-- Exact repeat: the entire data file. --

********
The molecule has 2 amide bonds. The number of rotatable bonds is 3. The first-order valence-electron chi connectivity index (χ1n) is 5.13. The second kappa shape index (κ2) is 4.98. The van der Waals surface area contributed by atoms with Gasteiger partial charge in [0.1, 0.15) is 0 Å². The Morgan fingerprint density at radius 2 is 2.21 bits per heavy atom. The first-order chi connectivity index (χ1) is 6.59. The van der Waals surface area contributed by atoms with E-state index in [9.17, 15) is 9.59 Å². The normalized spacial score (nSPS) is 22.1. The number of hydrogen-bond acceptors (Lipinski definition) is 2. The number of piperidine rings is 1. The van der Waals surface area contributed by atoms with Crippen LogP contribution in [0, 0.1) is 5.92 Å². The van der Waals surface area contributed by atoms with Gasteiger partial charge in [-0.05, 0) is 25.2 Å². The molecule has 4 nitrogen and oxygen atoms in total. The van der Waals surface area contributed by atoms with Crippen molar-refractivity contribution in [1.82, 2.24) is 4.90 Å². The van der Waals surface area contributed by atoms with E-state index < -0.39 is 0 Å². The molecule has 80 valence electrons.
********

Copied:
The molecule has 2 amide bonds. The number of rotatable bonds is 3. The first-order valence-electron chi connectivity index (χ1n) is 5.13. The second kappa shape index (κ2) is 4.98. The van der Waals surface area contributed by atoms with Gasteiger partial charge in [0.1, 0.15) is 0 Å². The Morgan fingerprint density at radius 2 is 2.21 bits per heavy atom. The first-order chi connectivity index (χ1) is 6.59. The van der Waals surface area contributed by atoms with E-state index in [9.17, 15) is 9.59 Å². The normalized spacial score (nSPS) is 22.1. The number of hydrogen-bond acceptors (Lipinski definition) is 2. The number of piperidine rings is 1. The van der Waals surface area contributed by atoms with Crippen LogP contribution in [0, 0.1) is 5.92 Å². The van der Waals surface area contributed by atoms with Gasteiger partial charge in [-0.05, 0) is 25.2 Å². The molecule has 4 nitrogen and oxygen atoms in total. The van der Waals surface area contributed by atoms with Crippen molar-refractivity contribution in [1.82, 2.24) is 4.90 Å². The van der Waals surface area contributed by atoms with E-state index < -0.39 is 0 Å². The molecule has 80 valence electrons.